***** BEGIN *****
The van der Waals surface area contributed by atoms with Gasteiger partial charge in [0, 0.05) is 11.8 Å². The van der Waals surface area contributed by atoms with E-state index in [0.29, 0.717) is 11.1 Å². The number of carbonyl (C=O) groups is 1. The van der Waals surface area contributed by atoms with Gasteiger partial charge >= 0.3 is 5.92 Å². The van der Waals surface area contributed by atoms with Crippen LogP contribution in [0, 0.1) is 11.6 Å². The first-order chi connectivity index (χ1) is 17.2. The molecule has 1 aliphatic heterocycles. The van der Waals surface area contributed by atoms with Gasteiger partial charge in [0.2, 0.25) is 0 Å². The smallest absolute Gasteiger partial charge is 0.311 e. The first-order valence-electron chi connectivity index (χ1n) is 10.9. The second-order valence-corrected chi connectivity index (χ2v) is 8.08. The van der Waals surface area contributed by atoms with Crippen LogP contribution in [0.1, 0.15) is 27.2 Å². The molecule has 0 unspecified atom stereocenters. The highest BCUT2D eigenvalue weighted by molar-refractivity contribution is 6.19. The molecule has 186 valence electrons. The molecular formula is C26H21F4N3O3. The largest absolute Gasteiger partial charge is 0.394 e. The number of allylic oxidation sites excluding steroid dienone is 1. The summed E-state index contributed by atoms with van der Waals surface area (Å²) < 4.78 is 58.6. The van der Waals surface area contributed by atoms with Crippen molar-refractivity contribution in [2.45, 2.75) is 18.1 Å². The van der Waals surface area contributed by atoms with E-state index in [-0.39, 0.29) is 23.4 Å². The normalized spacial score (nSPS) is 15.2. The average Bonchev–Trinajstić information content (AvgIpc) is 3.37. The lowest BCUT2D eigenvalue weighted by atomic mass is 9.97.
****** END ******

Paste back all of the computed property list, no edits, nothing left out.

The van der Waals surface area contributed by atoms with Gasteiger partial charge in [0, 0.05) is 11.8 Å². The van der Waals surface area contributed by atoms with E-state index in [0.29, 0.717) is 11.1 Å². The number of carbonyl (C=O) groups is 1. The van der Waals surface area contributed by atoms with Gasteiger partial charge >= 0.3 is 5.92 Å². The van der Waals surface area contributed by atoms with Crippen LogP contribution in [0, 0.1) is 11.6 Å². The first-order chi connectivity index (χ1) is 17.2. The molecule has 1 aliphatic heterocycles. The van der Waals surface area contributed by atoms with Gasteiger partial charge in [0.2, 0.25) is 0 Å². The smallest absolute Gasteiger partial charge is 0.311 e. The first-order valence-electron chi connectivity index (χ1n) is 10.9. The second-order valence-corrected chi connectivity index (χ2v) is 8.08. The van der Waals surface area contributed by atoms with Crippen LogP contribution in [0.1, 0.15) is 27.2 Å². The molecule has 0 unspecified atom stereocenters. The highest BCUT2D eigenvalue weighted by molar-refractivity contribution is 6.19. The molecule has 186 valence electrons. The molecular formula is C26H21F4N3O3. The largest absolute Gasteiger partial charge is 0.394 e. The number of allylic oxidation sites excluding steroid dienone is 1. The summed E-state index contributed by atoms with van der Waals surface area (Å²) < 4.78 is 58.6. The van der Waals surface area contributed by atoms with Crippen molar-refractivity contribution in [2.45, 2.75) is 18.1 Å². The van der Waals surface area contributed by atoms with E-state index in [-0.39, 0.29) is 23.4 Å². The normalized spacial score (nSPS) is 15.2. The average Bonchev–Trinajstić information content (AvgIpc) is 3.37. The lowest BCUT2D eigenvalue weighted by atomic mass is 9.97.